SEC Teams Make Case For NCAA Tourney

FAYETTEVILLE -- Now that Valentine's Day has passed, the time has come for some college basketball coaches to start wondering -- and maybe even worrying -- about how much love they'll get from the NCAA selection committee.

Top-ranked Florida has nothing to worry about, of course. No. 20 Kentucky and No. 25 Alabama don't appear to be in danger, either.

After that, though, it's uncertain how many other Southeastern Conference teams will get invited to the NCAA Tournament.

"I don't think there is any question that seven teams from our league should go," Georgia coach Dennis Felton said Thursday, though he admits "it's going to be very, very difficult" for his Bulldogs to earn an invite.

But Georgia (15-9, 6-5) remains one of several SEC teams hoping to use the final three weeks of the regular season to make a late case for why they should be included in the Big Dance.

Arkansas (15-10, 4-7), Ole Miss (17-8, 6-5), Tennessee (18-8, 6-5) and Vanderbilt (17-8, 7-4) are still in the mix, as well.

Since 2000, the SEC has gotten six teams into the NCAA Tournament every year but in 2005 when only five teams earned it.

"I'm not a lobbier or a campaigner or anything like that because I don't think it does one bit of good to sit there and say, 'Well, I think we deserve to get 12 teams in,'" Vanderbilt coach Kevin Stallings said. "The committee will decide, and I hope we're one of them.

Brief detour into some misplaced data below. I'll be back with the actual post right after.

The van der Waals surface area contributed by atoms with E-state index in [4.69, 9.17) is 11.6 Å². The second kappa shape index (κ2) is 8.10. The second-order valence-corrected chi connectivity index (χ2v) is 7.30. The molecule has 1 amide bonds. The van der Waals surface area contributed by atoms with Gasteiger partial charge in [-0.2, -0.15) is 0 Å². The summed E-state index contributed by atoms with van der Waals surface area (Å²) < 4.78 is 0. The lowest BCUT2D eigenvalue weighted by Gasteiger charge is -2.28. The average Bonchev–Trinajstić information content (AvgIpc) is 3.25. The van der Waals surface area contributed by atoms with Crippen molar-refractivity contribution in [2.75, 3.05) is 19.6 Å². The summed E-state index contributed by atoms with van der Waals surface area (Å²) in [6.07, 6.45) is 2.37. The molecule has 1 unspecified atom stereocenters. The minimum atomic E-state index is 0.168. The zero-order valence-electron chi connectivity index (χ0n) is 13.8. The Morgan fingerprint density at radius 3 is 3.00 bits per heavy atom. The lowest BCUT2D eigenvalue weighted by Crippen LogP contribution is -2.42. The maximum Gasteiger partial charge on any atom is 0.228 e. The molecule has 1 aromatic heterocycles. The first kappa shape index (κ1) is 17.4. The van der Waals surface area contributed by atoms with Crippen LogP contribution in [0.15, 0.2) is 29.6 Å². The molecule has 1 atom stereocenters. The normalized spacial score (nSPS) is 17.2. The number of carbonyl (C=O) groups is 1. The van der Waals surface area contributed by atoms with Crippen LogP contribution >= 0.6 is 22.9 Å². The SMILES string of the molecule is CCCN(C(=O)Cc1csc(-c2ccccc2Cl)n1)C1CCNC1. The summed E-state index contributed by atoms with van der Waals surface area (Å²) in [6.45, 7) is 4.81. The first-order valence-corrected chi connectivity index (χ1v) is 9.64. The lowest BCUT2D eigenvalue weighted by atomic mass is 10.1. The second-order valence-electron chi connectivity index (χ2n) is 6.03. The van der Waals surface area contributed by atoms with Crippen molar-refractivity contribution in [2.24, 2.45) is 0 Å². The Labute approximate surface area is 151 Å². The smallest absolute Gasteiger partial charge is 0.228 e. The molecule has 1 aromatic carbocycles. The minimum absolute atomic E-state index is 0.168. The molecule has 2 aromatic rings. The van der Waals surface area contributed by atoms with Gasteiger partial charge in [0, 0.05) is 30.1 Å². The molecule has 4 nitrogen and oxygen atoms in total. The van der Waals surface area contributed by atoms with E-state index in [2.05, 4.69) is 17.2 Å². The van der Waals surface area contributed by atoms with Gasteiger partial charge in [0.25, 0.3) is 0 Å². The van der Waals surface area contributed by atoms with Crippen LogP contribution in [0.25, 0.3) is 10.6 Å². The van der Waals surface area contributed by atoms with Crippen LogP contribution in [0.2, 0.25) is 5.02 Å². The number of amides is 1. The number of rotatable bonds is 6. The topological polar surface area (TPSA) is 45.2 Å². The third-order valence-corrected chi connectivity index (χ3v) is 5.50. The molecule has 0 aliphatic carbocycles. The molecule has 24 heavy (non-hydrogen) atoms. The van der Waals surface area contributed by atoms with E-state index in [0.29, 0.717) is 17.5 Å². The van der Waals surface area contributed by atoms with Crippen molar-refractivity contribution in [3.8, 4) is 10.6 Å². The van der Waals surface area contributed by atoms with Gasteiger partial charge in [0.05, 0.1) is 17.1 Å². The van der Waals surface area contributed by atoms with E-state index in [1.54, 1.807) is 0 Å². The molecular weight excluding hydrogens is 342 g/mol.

"But I think we've got a lot of teams that if they got in, we'll have a lot of success."



A Rough Time

This has been a rough for season for LSU coach John Brady, who has seen his Tigers go from making the Final Four a year ago to now being on the verge of missing the NCAA Tournament.

To make matters worse, LSU (14-11, 3-8) fell into sole possession of last place in the SEC West after losing 71-70 at Ole Miss. It was the Tigers' seventh loss in eight games.

Brady was asked Thursday how he deals with the highs and lows of a college basketball season, especially one as trying as this year's.

"The first thing on top of all that is, make sure your contract is fine. That's the first issue that's OK here," Brady said. "After that, I have self-doubt. I don't think any coach that is successful or is fighting to be successful (is without self-doubt).

"... I think that's how you improve, to second-guess and review and look and have staff meetings and see what you could have done better."



On A Roll

Going undefeated in the SEC is hard enough, but it could be even tougher to do if you're the defending national champions -- getting every team's best shot.

Florida (24-2) has won 17 consecutive games, including its first 11 games in the league, to earn the distinction of being the nation's consensus top-ranked team.

But coach Billy Donovan doesn't want to make a big deal about the significance of going undefeated in a league filled with so much parity.

"It doesn't even cross my mind. ... I think one of the worst things we can do, our team can do is getting caught up in trying to forecast and predict the future or wanting to talk about the past," Donovan said. "Anything that's happened up to this point in time is over with, and I really don't know what's going to happen in the future."


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